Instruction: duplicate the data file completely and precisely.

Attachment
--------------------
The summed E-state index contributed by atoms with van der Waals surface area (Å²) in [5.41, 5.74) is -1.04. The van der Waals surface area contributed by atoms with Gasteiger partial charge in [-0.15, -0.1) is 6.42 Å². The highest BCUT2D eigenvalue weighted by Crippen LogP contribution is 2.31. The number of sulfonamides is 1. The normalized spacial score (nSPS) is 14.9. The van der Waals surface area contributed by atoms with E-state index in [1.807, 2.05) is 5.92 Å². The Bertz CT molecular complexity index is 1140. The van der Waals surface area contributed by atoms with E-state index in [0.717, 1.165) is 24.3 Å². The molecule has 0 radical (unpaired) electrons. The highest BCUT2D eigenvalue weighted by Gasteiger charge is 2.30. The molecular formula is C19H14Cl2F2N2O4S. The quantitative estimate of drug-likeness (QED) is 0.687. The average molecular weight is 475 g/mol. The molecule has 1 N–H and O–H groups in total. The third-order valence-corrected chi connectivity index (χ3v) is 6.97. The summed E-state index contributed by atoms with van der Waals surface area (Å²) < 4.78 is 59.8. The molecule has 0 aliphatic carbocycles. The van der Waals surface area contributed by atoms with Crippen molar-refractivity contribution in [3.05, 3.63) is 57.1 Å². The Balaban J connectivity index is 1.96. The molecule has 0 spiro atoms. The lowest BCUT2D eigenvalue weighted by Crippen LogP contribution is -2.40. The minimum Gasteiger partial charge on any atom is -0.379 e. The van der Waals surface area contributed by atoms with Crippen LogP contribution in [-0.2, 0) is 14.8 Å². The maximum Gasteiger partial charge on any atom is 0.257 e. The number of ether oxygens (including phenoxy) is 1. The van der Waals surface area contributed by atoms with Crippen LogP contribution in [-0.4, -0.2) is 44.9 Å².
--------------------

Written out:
The summed E-state index contributed by atoms with van der Waals surface area (Å²) in [5.41, 5.74) is -1.04. The van der Waals surface area contributed by atoms with Gasteiger partial charge in [-0.15, -0.1) is 6.42 Å². The highest BCUT2D eigenvalue weighted by Crippen LogP contribution is 2.31. The number of sulfonamides is 1. The normalized spacial score (nSPS) is 14.9. The van der Waals surface area contributed by atoms with E-state index in [1.807, 2.05) is 5.92 Å². The Bertz CT molecular complexity index is 1140. The van der Waals surface area contributed by atoms with E-state index in [0.717, 1.165) is 24.3 Å². The molecule has 0 radical (unpaired) electrons. The highest BCUT2D eigenvalue weighted by Gasteiger charge is 2.30. The molecular formula is C19H14Cl2F2N2O4S. The quantitative estimate of drug-likeness (QED) is 0.687. The average molecular weight is 475 g/mol. The molecule has 1 N–H and O–H groups in total. The third-order valence-corrected chi connectivity index (χ3v) is 6.97. The summed E-state index contributed by atoms with van der Waals surface area (Å²) < 4.78 is 59.8. The molecule has 0 aliphatic carbocycles. The van der Waals surface area contributed by atoms with Crippen molar-refractivity contribution in [3.05, 3.63) is 57.1 Å². The Balaban J connectivity index is 1.96. The molecule has 0 spiro atoms. The lowest BCUT2D eigenvalue weighted by Crippen LogP contribution is -2.40. The minimum Gasteiger partial charge on any atom is -0.379 e. The van der Waals surface area contributed by atoms with Crippen LogP contribution in [-0.2, 0) is 14.8 Å². The maximum Gasteiger partial charge on any atom is 0.257 e. The number of ether oxygens (including phenoxy) is 1. The van der Waals surface area contributed by atoms with Crippen LogP contribution in [-0.4, -0.2) is 44.9 Å².